He will rule throughout eternity (Read verse 10). This is the core of the blessing. Moses won great victories. Joshua was a conqueror. Under the judges like Gideon and Samson, the enemies of God were defeated. Saul became king and fought many successful battles. David’s victories were so complete that there was peace, not only at the end of his reign but well into that of Solomon. Moses, however, is dead. The victories of Joshua and the judges after him are forgotten. Saul eventually went down in defeat. Solomon’s sin resulted in the kingdom being divided. The line of Judah no longer sits on David’s throne. In Bethlehem, one was born who should be the king of the Jews. They rejected Him but He is still their king and one day He will come and they will recognize Him as the political and spiritual ruler. Their hearts will be transformed and He will rule throughout eternity over the whole universe.

In Isaiah 9:5-7 we have both a further prophecy concerning this child, Jesus, and a description of the eternal peace that His kingdom will bring to the world. Then Isaiah describes the Child through the names with which He will be called. This Child’s Name is Wonderful — this Child does things that no other can do. His peace is beyond understanding. It is too great for us. When I think that the ruler of the universe came as a baby in order to die for me, that is too marvelous, too wonderful for me to understand. This Child, this King, Jesus Christ, is Wonderful.

This Child’s Name is Counselor — He makes the Plans. Before the creation of the universe, Christ had a perfect peace plan for this earth. If there is anything that we should learn from the book of Genesis, it is this. That’s why, if you are confused, you can go to Him to find out what to do.

This Child’s Name is the Mighty God — He makes the plans work, because He is God. Yes, He became man and was tempted as you and I but as God He also came. If you are weak, you can go to Him for strength to carry out what He wants you to do. He is the eternal, Mighty God.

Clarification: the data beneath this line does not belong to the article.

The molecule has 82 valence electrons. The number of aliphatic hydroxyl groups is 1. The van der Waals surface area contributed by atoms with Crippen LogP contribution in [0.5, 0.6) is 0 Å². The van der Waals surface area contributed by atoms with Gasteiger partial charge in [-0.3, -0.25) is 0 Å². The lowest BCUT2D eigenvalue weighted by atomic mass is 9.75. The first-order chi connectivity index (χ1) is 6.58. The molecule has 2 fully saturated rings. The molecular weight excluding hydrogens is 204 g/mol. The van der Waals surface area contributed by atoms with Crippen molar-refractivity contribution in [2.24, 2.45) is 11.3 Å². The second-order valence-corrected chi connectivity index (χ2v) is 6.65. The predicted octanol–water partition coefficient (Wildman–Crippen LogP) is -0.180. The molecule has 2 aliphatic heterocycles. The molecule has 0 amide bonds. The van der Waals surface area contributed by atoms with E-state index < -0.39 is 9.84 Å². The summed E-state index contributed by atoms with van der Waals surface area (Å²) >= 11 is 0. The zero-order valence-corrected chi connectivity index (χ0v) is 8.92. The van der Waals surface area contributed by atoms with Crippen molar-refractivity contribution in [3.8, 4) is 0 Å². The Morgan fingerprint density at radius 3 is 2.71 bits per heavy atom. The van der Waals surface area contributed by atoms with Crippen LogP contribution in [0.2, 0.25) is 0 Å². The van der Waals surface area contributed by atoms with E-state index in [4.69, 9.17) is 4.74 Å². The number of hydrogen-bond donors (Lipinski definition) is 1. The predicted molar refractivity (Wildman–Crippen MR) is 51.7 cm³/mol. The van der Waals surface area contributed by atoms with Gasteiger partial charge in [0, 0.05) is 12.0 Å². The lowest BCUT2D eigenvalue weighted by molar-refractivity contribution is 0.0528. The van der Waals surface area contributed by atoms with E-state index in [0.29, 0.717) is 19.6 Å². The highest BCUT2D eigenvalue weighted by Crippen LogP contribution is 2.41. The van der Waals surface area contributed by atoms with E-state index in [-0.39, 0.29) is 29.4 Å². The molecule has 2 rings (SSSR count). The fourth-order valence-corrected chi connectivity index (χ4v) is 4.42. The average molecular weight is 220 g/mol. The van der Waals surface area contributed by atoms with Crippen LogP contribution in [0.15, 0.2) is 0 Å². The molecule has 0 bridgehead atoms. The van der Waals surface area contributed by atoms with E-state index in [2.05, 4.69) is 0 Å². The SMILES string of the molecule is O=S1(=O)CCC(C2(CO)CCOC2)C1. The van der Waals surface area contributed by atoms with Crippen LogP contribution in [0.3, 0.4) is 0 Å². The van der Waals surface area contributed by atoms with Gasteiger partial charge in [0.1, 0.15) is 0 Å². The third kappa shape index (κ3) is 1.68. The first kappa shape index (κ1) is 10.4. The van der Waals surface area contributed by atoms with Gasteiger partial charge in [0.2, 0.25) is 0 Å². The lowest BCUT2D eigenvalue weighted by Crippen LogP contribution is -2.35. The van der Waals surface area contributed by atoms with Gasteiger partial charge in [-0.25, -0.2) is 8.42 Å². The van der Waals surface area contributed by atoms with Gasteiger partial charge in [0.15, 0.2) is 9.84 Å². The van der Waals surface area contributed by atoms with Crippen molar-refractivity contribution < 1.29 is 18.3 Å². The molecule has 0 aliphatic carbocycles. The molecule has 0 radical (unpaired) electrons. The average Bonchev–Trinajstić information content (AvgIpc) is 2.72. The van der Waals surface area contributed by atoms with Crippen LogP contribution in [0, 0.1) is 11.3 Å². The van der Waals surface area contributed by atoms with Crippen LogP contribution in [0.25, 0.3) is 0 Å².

This Child’s Name is the Everlasting Father (or Father of Eternity) — only an eternal God can guarantee eternal peace. If you are scared, depend on Him. If you are worried, turn to Him. He will never leave you nor forsake you, that is His promise to those who serve Him.

This Child’s Name is the Prince of Peace — His plans are focused on peace, not peace like the world gives but a peace that is free from the potential for war. If you are disturbed, He has you in His sights and He has you and everything around you in His power.

He will bring prosperity with Him (verse 11-12). These two verses are an amazing description of plenty. There crops will be so good that the donkey can be tied up in front of the grape vine and no one will worry about him devouring the vine, even the choice vine. Wine, the drink of the wealthy will be used to wash clothes in. The point here is not that wine is a good choice for washing clothes but that the prosperity of God’s kingdom will be beyond our comprehension. The most expensive wines and cheeses and caviars and truffles and golden chocolate leaves will be regular dollar store items. Maple syrup will be as plentiful and as cheap as the sugary imitations that most of the world uses on their pancakes. The earth will be a land truly flowing with milk and honey.


I know that this hard to believe but this is the promise we have in the Christ Child. Isaiah 55:1 calls those who have nothing to come to Him and buy milk and wine without money. Jesus Christ offers a prosperity that the world cannot offer.


In verses 6-7 he says, “Seek the LORD while He may be found, Call upon Him while He is near. Let the wicked forsake his way, And the unrighteous man his thoughts; Let him return to the LORD, And He will have mercy on him; And to our God, For He will abundantly pardon.”


How can God have mercy on the wicked? Do they not deserve to be punished? Oh, yes! They do. But this Child not only brings eternal prosperity and peace through His rule but He has won the victory over sin. Not just future sin or past sin but all sin. This Child died so that we can seek Him. Will you seek Him today? Put your faith and trust in Christ alone for salvation and you can be saved?